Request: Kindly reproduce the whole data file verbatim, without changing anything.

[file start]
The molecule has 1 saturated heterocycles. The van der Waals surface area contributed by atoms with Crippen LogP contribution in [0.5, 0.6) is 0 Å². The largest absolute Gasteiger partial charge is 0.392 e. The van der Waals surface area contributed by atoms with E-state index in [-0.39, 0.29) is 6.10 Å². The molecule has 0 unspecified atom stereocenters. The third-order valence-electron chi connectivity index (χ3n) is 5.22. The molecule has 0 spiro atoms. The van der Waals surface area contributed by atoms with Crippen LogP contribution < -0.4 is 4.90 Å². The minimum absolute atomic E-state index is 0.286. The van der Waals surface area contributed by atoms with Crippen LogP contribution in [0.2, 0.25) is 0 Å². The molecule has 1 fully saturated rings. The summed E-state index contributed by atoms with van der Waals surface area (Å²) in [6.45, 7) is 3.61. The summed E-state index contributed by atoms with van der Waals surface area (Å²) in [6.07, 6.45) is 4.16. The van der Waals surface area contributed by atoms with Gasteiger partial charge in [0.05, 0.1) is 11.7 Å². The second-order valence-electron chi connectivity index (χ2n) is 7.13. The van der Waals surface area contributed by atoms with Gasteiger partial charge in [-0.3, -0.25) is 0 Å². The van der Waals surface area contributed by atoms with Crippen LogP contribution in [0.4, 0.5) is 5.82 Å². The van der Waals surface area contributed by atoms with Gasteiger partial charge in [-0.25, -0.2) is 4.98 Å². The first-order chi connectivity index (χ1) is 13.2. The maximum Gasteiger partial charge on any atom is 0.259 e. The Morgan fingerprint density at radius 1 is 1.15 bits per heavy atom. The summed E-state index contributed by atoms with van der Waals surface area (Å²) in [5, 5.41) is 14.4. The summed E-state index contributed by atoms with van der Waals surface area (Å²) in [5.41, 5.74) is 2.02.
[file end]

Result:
The molecule has 1 saturated heterocycles. The van der Waals surface area contributed by atoms with Crippen LogP contribution in [0.5, 0.6) is 0 Å². The largest absolute Gasteiger partial charge is 0.392 e. The van der Waals surface area contributed by atoms with E-state index in [-0.39, 0.29) is 6.10 Å². The molecule has 0 unspecified atom stereocenters. The third-order valence-electron chi connectivity index (χ3n) is 5.22. The molecule has 0 spiro atoms. The van der Waals surface area contributed by atoms with Crippen LogP contribution < -0.4 is 4.90 Å². The minimum absolute atomic E-state index is 0.286. The van der Waals surface area contributed by atoms with Crippen LogP contribution in [0.2, 0.25) is 0 Å². The molecule has 1 fully saturated rings. The summed E-state index contributed by atoms with van der Waals surface area (Å²) in [6.45, 7) is 3.61. The summed E-state index contributed by atoms with van der Waals surface area (Å²) in [6.07, 6.45) is 4.16. The van der Waals surface area contributed by atoms with Gasteiger partial charge in [0.05, 0.1) is 11.7 Å². The second-order valence-electron chi connectivity index (χ2n) is 7.13. The van der Waals surface area contributed by atoms with Gasteiger partial charge in [-0.3, -0.25) is 0 Å². The van der Waals surface area contributed by atoms with Crippen LogP contribution in [0.4, 0.5) is 5.82 Å². The van der Waals surface area contributed by atoms with Gasteiger partial charge in [-0.25, -0.2) is 4.98 Å². The first-order chi connectivity index (χ1) is 13.2. The maximum Gasteiger partial charge on any atom is 0.259 e. The Morgan fingerprint density at radius 1 is 1.15 bits per heavy atom. The summed E-state index contributed by atoms with van der Waals surface area (Å²) in [5, 5.41) is 14.4. The summed E-state index contributed by atoms with van der Waals surface area (Å²) in [5.41, 5.74) is 2.02.